In orthogonal cutting, the tool approaches the work piece with its cutting edge parallel to the uncut surface and at right angles to the direction of cutting. Thus tool approach angle and cutting edge inclination are Zero. This type of cutting is also known as Two-dimensional Cutting.
Also read:-Types of rolling mills
Orthogonal Cutting assumptions
- The tool is perfectly sharp and there is no contact along the clearance face.
- The Cutting edge of the tool remains normal to the direction of tool feed or work feed.
- The direction of the chip flow velocity is normal to the cutting edge of the tool.
- The cutting edge is a straight line, extending perpendicular to the direction of motion and generates a plane surface as the work moves past it.
- The chip does not flow to either side.
- The depth of cut is constant.
- Width of the tool is greater than that of work piece
- The work moves relative to the tool with uniform velocity.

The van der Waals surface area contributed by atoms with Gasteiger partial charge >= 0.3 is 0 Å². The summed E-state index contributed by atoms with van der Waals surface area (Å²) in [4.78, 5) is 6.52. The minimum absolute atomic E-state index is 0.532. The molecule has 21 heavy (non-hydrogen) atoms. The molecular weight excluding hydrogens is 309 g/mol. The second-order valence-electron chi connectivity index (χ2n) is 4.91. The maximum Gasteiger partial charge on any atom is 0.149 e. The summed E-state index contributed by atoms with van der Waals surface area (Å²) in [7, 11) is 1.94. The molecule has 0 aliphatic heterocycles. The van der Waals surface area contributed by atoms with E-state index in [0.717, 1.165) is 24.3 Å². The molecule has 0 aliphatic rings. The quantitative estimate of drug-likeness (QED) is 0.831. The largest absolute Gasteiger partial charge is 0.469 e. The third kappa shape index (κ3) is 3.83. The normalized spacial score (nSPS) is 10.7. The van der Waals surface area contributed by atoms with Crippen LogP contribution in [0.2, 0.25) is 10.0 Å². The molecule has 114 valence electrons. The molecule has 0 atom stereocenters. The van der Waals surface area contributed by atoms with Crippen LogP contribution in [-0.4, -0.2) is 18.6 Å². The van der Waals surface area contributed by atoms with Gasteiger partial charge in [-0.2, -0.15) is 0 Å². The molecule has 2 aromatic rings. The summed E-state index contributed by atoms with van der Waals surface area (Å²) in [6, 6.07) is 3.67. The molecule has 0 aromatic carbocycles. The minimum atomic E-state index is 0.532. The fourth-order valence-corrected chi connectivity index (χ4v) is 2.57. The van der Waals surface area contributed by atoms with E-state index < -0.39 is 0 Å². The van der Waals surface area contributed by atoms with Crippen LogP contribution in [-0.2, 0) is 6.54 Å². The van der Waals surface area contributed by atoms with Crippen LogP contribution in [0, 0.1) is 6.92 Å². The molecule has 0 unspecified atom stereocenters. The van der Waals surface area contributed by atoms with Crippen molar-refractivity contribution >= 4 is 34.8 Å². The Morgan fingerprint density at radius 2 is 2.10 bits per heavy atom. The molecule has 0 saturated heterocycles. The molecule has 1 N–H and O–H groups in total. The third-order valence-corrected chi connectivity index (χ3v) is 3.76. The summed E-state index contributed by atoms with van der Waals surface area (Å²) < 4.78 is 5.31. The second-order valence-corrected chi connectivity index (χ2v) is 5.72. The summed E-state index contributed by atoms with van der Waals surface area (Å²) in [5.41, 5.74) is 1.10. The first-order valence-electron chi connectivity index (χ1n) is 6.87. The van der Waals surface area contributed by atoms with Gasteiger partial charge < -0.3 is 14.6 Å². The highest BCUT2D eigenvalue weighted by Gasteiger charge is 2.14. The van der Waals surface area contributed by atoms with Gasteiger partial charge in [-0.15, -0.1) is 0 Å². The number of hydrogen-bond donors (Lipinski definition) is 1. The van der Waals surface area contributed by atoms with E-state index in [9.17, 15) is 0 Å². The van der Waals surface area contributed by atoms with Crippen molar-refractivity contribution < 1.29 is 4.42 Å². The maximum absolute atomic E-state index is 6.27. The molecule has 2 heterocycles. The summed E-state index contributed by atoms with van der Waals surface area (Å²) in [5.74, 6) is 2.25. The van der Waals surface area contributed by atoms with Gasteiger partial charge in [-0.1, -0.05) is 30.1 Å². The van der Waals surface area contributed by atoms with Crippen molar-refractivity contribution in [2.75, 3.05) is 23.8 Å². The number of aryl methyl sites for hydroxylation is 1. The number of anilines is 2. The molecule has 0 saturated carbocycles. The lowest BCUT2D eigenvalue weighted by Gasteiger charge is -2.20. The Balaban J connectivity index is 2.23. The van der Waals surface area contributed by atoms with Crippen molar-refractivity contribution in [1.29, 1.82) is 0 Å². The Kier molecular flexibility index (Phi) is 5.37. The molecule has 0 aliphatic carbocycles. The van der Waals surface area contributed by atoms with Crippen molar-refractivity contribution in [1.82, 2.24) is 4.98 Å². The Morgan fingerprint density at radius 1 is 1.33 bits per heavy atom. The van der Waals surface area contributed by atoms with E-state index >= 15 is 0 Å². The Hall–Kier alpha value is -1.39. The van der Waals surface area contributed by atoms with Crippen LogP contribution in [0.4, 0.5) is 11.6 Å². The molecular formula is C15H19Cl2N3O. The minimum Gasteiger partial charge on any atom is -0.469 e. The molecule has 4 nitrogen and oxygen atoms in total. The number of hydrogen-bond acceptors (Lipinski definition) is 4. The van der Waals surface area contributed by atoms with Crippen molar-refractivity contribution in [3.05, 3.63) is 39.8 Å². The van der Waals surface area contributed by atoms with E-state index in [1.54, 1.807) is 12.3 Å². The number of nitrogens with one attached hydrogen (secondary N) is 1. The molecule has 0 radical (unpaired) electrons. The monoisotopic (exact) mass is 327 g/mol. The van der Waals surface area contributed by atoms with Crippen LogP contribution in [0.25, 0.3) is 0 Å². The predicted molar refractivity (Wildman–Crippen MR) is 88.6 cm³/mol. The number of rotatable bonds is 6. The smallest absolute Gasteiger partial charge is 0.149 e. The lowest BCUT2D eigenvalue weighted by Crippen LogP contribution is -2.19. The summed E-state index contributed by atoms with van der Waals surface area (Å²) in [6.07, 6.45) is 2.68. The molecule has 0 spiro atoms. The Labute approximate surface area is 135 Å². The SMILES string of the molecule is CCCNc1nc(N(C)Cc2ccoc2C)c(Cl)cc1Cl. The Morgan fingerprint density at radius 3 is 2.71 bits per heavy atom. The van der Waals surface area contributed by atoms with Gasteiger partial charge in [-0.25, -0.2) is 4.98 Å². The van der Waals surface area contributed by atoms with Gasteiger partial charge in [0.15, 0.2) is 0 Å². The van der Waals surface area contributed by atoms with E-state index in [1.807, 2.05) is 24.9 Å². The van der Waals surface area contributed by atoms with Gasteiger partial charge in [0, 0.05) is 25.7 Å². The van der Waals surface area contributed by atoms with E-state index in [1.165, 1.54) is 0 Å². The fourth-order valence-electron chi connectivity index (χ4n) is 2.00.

- A continuous chip is produced with no built-up edge.
In oblique cutting , the cutting edge of the tool is inclined at an acute angle with the direction of tool feed or work feed, the chip begin disposed of at a certain angle. This type of cutting is also called Three-dimensional cutting.
Oblique cutting assumptions
- The cutting edge of the tool always remains inclined at an acute angle to the direction of tool feed or work feed
- The direction of the chip flow velocity is at an angle ‘β’ with the normal to the cutting edge of the tool. The angle is known as Chip flow Angle.
- The cutting edge of the tool is inclined at an angle ‘i’ with the normal to the direction of work feed or tool feed i.e., the velocity Vc
- Three mutually perpendicular components of Cutting Forces act at the cutting edge of the tool.
- The cutting edge may or may not be longer than the width of the cut.